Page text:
- Rebound in US labour market expected after upbeat signals…
- … while US wage growth should pick up moderately, prompting the Fed to hike rates in September
- UK elections: a parliamentary hung likely, still more downside for sterling
After a weak job market report, rebound expected
The job market showed signs of weakness in March. Today’s ADP employment report will give a taste of the job market report to be released on Friday. We think that both reports will show further improvement in the labour market after a short interruption. Indeed, after a harsh winter, we expect labour market indicators to make further progress. The most recent FOMC statement released in April already pointed to a more “moderate pace of job gains”, instead of “further improvement “ of labour market conditions as mentioned in the previous statement. The FOMC statement, however, suggested that the slowdown in economic activity during the winter months was only transitory. Actually job gains weren’t much different last year, when a harsh winter took a toll on the economy.
Upbeat signals in the US labour market
In the past few weeks, however, there have been signs that the labour market is improving. US jobless claims have been reporting historical lows. In the week ending April 25, jobless claims were at a 15 year low. The employment indexes from most surveys showed improvement since March, except for the ISM manufacturing report. We expect a nonfarm payrolls to rise by 225K, following March’s 126K print. Meanwhile the unemployment rate should decline to 5.4% in April.
US wages to pick up gradually
We expect Friday’s job market report to show a moderate rise in average hourly earnings in April. Despite a tightening labour market, wage growth has been somewhat subdued until recently. This could be changing. The employment cost index (ECI) released last week, which is a broad measure of wage and benefit expenses rose 0.7% in the first quarter, up from 0.5% gain in the last quarter of 2014. On an annual basis, labour costs rose 2.6% in the first quarter from 2.2% the previous quarter. A number of US firms have announced that they have increased wages recently to attract and retain workers. For the Fed a stronger job market report and a firming of wages would suggest that core inflation will pick up further. This could make Fed officials “reasonably confident “to hike rates. Our view remains that the Fed will hike rates in September.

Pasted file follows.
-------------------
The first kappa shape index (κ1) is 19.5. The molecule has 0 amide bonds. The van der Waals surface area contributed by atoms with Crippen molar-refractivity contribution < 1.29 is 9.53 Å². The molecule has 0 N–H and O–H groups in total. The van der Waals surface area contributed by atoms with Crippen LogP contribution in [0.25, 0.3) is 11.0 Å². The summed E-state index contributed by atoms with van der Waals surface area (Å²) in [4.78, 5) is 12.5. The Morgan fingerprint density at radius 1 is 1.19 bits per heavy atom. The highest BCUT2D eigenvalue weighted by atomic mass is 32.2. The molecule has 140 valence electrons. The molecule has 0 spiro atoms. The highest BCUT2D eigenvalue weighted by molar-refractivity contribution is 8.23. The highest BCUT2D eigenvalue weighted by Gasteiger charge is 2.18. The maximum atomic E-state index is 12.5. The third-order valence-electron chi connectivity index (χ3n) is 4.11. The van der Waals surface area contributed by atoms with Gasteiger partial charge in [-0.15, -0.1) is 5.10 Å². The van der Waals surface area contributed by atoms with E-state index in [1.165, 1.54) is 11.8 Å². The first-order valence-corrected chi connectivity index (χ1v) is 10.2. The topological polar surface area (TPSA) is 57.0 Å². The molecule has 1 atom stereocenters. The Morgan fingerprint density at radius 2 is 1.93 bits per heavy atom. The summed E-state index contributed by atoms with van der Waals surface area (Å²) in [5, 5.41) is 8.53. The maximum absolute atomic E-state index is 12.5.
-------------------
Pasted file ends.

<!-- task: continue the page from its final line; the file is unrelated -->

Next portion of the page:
UK elections a parliamentary hung likely
Opinion polls put the Conservatives and Labour neck and neck at 34 points each. This suggests that the outcome of UK elections will be one of the most uncertain since decades. After the elections, the lack of a clear parliamentary majority could require some time for matters to be resolved, even if the intentions are to begin talks quickly with coalition partners. Although there is still a day before Thursday’s elections, we think that this won’t be a game changer for Conservatives or Labour. Although we will have to wait for the outcome to assess the overall impact on the economy, we think that cyclical forces and the growth outlook are robust enough to withstand some uncertainty ahead.
Still more downside for sterling
Overall election uncertainty has not had a profound impact on sterling, but volatility has been increasing against the euro and the dollar in the past days. There is a high likelihood of a hung parliament and this political risk will weigh on sterling in our view. So we expect sterling to remain weak in the run-up to these elections. In addition, expectations that the Fed will hike before the BoE should also push sterling lower. In short, we remain negative on sterling versus the dollar.